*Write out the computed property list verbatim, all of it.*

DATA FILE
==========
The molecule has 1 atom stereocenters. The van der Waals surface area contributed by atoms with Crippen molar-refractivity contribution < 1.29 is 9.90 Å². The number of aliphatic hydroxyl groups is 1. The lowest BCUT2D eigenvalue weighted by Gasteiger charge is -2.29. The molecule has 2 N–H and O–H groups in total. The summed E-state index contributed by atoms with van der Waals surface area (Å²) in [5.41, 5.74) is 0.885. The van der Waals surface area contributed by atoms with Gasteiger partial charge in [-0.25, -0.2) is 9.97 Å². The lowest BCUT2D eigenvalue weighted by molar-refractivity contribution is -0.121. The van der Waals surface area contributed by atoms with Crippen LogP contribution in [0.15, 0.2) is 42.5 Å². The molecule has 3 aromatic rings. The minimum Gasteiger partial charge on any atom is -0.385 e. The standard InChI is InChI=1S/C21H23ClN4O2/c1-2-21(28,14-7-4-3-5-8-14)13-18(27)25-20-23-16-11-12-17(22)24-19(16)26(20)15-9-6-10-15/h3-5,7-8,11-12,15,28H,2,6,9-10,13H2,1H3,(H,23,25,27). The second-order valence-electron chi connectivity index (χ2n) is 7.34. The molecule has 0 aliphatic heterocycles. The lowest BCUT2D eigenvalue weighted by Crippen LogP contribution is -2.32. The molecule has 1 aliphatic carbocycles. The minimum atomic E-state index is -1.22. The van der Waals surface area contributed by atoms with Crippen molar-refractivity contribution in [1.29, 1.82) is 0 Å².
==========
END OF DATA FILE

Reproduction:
The molecule has 1 atom stereocenters. The van der Waals surface area contributed by atoms with Crippen molar-refractivity contribution < 1.29 is 9.90 Å². The number of aliphatic hydroxyl groups is 1. The lowest BCUT2D eigenvalue weighted by Gasteiger charge is -2.29. The molecule has 2 N–H and O–H groups in total. The summed E-state index contributed by atoms with van der Waals surface area (Å²) in [5.41, 5.74) is 0.885. The van der Waals surface area contributed by atoms with Gasteiger partial charge in [-0.25, -0.2) is 9.97 Å². The lowest BCUT2D eigenvalue weighted by molar-refractivity contribution is -0.121. The van der Waals surface area contributed by atoms with Crippen LogP contribution in [0.15, 0.2) is 42.5 Å². The molecule has 3 aromatic rings. The minimum Gasteiger partial charge on any atom is -0.385 e. The standard InChI is InChI=1S/C21H23ClN4O2/c1-2-21(28,14-7-4-3-5-8-14)13-18(27)25-20-23-16-11-12-17(22)24-19(16)26(20)15-9-6-10-15/h3-5,7-8,11-12,15,28H,2,6,9-10,13H2,1H3,(H,23,25,27). The second-order valence-electron chi connectivity index (χ2n) is 7.34. The molecule has 0 aliphatic heterocycles. The lowest BCUT2D eigenvalue weighted by Crippen LogP contribution is -2.32. The molecule has 1 aliphatic carbocycles. The minimum atomic E-state index is -1.22. The van der Waals surface area contributed by atoms with Crippen molar-refractivity contribution in [1.29, 1.82) is 0 Å².